Alexandria's founded by Alexander

Alexandria's founded by Alexander the Great (by year BC): 334 Alexandria in Troia (Turkey) - 333 Alexandria at Issus/Alexandrette (Iskenderun, Turkey) - 332 Alexandria of Caria/by the Latmos (Alinda, Turkey) - 331 Alexandria Mygdoniae - 331 Alexandria (Egypt) - 330 Alexandria in Areia (Herat, Afghanistan) - 330 Alexandria of the Prophthasia/in Dragiana/Phrada (Farah, Afghanistan) - 330 Alexandria in Arachosia (Kandahar, Afghanistan) - 330 Alexandria in Caucasus (Begram, Afghanistan) - 329 Alexandria of the Paropanisades (Ghazni, Afghanistan) - 329 Alexandria Eschate or Ultima (Khodjend, Tajikistan) - 329 Alexandria on the Oxus (Ai-Khanoum OR Termez, Afghanistan) - 328 Alexandria in Margiana (Merv, Turkmenistan) - 326 Alexandria Nicaea (on the Hydaspes, India) - 326 Alexandria Bucephala (on the Hydaspes, India) - 325 Alexandria Sogdia - 325 Alexandria Rambacia (Bela, Pakistan) - 325 Alexandria Oreitide - 325 Alexandria in Opiene (confluence of Indus & Acesines, India) - 325 Alexandria on the Indus - 325 Alexandria Xylinepolis (Patala, India) - 325 Alexandria in Carminia (Gulashkird, Iran) - 324 Alexandria-on-the-Tigris/Antiochia-in-Susiana/Charax (Spasinou Charax on the Tigris, Iraq) - ?Alexandria of Carmahle? (Kahnu)

Thursday, May 24, 2018

Crossing rivers using animal skins

Alexander aficionados like to believe that crossing rivers using animal skins is something Alexander “invented”. Well, I have to disappoint them for as it turns out, the practice was already known by the Assyrians who used this technique as early as the ninth century BC, i.e. at least five hundred years earlier. It is not impossible that the practice is even much older but has not been documented.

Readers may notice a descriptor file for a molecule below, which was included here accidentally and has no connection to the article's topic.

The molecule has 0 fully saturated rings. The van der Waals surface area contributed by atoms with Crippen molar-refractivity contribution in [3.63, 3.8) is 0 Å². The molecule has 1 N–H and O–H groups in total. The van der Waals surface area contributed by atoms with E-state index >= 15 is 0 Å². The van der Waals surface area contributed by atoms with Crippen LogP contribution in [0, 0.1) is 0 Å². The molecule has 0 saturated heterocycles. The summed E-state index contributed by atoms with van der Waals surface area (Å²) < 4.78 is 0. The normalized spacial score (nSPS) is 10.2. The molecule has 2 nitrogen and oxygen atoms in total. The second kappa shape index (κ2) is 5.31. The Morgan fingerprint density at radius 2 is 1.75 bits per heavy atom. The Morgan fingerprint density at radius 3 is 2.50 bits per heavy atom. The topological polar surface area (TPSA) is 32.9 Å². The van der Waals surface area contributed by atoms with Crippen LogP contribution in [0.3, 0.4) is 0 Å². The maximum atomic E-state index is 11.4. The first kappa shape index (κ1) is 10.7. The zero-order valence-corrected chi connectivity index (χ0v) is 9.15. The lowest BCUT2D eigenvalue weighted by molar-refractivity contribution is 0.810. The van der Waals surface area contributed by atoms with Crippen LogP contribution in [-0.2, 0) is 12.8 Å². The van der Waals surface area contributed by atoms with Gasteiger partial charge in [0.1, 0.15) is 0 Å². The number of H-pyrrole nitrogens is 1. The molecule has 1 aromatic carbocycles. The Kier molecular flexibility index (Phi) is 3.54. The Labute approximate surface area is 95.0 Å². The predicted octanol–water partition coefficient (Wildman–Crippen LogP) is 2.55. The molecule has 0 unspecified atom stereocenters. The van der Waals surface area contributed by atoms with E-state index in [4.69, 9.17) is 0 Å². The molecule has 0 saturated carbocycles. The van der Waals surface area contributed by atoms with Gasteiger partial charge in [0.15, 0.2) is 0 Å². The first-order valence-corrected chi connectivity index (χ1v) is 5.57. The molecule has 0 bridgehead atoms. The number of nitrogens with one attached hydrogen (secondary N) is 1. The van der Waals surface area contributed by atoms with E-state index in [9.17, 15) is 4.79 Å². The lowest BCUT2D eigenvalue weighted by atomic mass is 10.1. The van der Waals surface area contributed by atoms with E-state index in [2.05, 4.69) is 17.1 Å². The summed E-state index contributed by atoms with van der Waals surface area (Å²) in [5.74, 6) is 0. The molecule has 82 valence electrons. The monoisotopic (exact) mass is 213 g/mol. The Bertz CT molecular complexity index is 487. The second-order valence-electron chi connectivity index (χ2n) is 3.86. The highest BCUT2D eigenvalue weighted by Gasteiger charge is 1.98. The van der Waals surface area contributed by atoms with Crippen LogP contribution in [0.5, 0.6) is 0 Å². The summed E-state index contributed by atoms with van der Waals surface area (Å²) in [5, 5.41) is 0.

[Picture from Nemrud showing Assyrian soldiers using inflatable devices to cross a river from Ancient History]

Cyrus the Great, who Alexander greatly admired, used inflated or stuffed animal skins to cross a Babylonian river as mentioned by Xenophon. Another example is Darius I who used the same technique in 522 BC to cross the Tigris River. Much later, the Romans and the Arabs still resorted to this simple but ingenious solution.

One impressive such depiction comes from the Northwest Palace of Nimrud and shows how King Ashurnasirpal II and his army cross the Euphrates River on their march westwards in order to expand the empire all the way to the Mediterranean. This king immortalized his successes on the walls of his splendid Palace of Nimrud at some time between 865 and  860 BC. A substantial number of these reliefs found their way to museums around the world, including the British Museum in London.

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